The preliminary results of the2013–14 report on overwinter colony loss amongst U.S. honeybees have been announced by the United States Department of Agriculture (USDA). The report shows that while die-offs were not as bad as the previous winter, they are still at levels considered too high, confirmed Agriculture Secretary Tom Vilsack. To compound the issue, researchers aren’t sure why there was a slight improvement this year, making it impossible to predict or influence results for next winter.

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Summary of the total overwinter colony loss (October 1 – April 1) of managed honey bee colonies in the U.S. across the eight annual national surveys (red bars). The acceptable range (blue bars) is the average percentage of acceptable loss declared by the survey participants in each of the eight years of the survey. Source:

The report has been prepared collaboratively by the Bee Informed Partnership, the Apiary Inspectors of America and the USDA. It is based on the observations of 7,183 beekeepers across the U.S., representing 21.7 percent of the country’s 2.6 million colonies. Last winter, 23.2 percent of the surveyed honeybee colonies died. This is an improvement on the previous winter’s figure of 30.5 percent and the eight-year average total loss of 29.6 percent. However, it is still well above respondents’ self-reported acceptable winter mortality rate of 18.9 percent, which is the level required for the apiaries to remain economically sustainable.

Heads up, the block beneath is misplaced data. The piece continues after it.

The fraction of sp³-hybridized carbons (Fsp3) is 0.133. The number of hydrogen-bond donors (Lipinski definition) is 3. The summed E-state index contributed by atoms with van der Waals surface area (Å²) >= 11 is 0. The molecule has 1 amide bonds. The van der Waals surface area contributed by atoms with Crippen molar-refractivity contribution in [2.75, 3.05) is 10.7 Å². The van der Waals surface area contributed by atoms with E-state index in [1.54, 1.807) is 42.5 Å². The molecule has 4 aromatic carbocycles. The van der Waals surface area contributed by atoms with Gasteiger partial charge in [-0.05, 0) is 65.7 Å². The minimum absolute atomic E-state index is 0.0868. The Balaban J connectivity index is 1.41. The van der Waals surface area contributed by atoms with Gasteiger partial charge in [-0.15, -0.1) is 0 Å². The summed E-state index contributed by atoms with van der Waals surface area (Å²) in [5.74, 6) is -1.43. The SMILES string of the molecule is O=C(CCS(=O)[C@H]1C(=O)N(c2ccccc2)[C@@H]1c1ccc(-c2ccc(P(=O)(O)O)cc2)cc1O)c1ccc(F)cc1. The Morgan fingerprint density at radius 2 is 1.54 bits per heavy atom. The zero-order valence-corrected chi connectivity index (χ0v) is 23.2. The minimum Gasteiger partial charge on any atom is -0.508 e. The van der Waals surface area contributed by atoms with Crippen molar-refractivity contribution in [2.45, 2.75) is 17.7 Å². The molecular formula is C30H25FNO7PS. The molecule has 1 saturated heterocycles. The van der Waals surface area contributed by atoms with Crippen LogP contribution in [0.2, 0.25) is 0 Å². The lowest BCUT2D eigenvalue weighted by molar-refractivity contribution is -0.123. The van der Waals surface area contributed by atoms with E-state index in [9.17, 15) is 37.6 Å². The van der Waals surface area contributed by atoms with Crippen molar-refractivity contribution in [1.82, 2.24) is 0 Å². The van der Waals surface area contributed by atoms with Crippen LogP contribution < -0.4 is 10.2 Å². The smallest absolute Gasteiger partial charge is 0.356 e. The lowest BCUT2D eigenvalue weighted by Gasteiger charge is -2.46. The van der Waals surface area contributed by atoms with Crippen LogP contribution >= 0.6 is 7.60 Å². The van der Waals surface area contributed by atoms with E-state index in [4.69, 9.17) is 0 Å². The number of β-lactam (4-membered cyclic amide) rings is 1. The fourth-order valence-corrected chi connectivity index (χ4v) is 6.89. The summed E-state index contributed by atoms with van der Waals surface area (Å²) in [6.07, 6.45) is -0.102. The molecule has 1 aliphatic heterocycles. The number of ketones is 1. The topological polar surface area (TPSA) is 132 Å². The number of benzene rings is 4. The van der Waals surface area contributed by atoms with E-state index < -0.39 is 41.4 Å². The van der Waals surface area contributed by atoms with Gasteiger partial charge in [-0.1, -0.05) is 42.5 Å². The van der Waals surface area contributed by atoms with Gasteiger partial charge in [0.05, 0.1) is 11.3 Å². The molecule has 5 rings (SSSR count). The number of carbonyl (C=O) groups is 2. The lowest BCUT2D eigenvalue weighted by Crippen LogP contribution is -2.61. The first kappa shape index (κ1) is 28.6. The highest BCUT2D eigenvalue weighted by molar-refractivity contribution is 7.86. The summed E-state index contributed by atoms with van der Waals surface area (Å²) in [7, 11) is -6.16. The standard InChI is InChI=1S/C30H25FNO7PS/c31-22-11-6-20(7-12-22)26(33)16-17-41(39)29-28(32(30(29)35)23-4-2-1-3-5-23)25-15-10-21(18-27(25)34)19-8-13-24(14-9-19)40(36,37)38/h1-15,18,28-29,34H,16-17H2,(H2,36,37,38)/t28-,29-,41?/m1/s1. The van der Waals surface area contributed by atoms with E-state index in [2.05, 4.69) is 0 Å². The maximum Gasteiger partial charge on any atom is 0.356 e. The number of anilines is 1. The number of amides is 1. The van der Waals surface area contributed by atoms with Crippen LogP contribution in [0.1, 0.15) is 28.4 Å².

Related: New Harvard Study Reveals Link Between Bee Colony Collapse Disorder and Neonicotinoid Pesticides

According to the USDA’s statement, “more than three-fourths of the world’s flowering plants rely on pollinators, such as bees, to reproduce, meaning pollinators help produce one out of every three bites of food Americans eat.” With studies continuing to point to neonicotinoid pesticides as the cause of increased hive mortality rates, and last year’s two-year suspension on the use of three neonicotinoids by the the European Union, the pressure is on to confirm the mechanisms responsible in order to reverse the trend. “While we’re glad to see improvement this year, losses are still too high and there is still much more work to be done to stabilize bee populations,” said Secretary Vilsack. The full report is expected to be released in the near future.

In its statement the USDA also announced the launch of its new “bee cam,” available via its BeeWatch portal. The portal is part of the USDA’s public awareness campaign on the reduction of bee populations and actions the public can take to support the recovery of pollinator populations. The bee cam streams from the People’s Garden Apiary located on the roof of the Jamie L. Whitten Building at USDA Headquarters in Washington, DC.

Via The Guardian, the USDA and

Lead image by Bob Peterson via Flickr; graph via